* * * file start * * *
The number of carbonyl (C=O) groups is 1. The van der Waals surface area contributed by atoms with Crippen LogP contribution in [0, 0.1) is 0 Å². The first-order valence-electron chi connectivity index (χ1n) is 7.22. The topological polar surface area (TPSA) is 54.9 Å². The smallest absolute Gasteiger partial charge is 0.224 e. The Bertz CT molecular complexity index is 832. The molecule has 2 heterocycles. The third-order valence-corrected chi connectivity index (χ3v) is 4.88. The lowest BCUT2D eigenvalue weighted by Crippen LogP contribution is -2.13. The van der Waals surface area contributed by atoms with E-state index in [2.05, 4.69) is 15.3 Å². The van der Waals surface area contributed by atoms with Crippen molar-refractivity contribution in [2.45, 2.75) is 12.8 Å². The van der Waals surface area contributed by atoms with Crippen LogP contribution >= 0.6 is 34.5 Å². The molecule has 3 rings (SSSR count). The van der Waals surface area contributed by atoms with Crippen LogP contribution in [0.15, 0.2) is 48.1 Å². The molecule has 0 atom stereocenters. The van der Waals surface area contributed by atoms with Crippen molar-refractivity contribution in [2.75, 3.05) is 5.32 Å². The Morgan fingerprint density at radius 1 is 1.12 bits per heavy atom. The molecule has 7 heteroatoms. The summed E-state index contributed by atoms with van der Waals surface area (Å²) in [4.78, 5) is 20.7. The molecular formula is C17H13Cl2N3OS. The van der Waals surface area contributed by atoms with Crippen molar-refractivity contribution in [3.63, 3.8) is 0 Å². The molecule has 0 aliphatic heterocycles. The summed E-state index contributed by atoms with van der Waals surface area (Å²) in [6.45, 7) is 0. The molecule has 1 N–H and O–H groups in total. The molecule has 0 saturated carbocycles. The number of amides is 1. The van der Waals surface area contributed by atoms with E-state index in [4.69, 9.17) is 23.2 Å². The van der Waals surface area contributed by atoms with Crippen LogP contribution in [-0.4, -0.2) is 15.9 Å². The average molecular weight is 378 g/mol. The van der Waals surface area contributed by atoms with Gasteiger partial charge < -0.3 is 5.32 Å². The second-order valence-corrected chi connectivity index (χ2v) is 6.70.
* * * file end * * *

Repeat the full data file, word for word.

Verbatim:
The number of carbonyl (C=O) groups is 1. The van der Waals surface area contributed by atoms with Crippen LogP contribution in [0, 0.1) is 0 Å². The first-order valence-electron chi connectivity index (χ1n) is 7.22. The topological polar surface area (TPSA) is 54.9 Å². The smallest absolute Gasteiger partial charge is 0.224 e. The Bertz CT molecular complexity index is 832. The molecule has 2 heterocycles. The third-order valence-corrected chi connectivity index (χ3v) is 4.88. The lowest BCUT2D eigenvalue weighted by Crippen LogP contribution is -2.13. The van der Waals surface area contributed by atoms with E-state index in [2.05, 4.69) is 15.3 Å². The van der Waals surface area contributed by atoms with Crippen molar-refractivity contribution in [2.45, 2.75) is 12.8 Å². The van der Waals surface area contributed by atoms with Crippen LogP contribution >= 0.6 is 34.5 Å². The molecule has 3 rings (SSSR count). The van der Waals surface area contributed by atoms with Crippen LogP contribution in [0.15, 0.2) is 48.1 Å². The molecule has 0 atom stereocenters. The van der Waals surface area contributed by atoms with Crippen molar-refractivity contribution in [2.75, 3.05) is 5.32 Å². The Morgan fingerprint density at radius 1 is 1.12 bits per heavy atom. The molecule has 7 heteroatoms. The summed E-state index contributed by atoms with van der Waals surface area (Å²) in [4.78, 5) is 20.7. The molecular formula is C17H13Cl2N3OS. The van der Waals surface area contributed by atoms with Crippen molar-refractivity contribution in [3.63, 3.8) is 0 Å². The molecule has 0 aliphatic heterocycles. The summed E-state index contributed by atoms with van der Waals surface area (Å²) in [6.45, 7) is 0. The molecule has 1 N–H and O–H groups in total. The molecule has 0 saturated carbocycles. The number of amides is 1. The van der Waals surface area contributed by atoms with E-state index in [4.69, 9.17) is 23.2 Å². The van der Waals surface area contributed by atoms with Crippen LogP contribution in [-0.4, -0.2) is 15.9 Å². The average molecular weight is 378 g/mol. The van der Waals surface area contributed by atoms with Gasteiger partial charge < -0.3 is 5.32 Å². The second-order valence-corrected chi connectivity index (χ2v) is 6.70.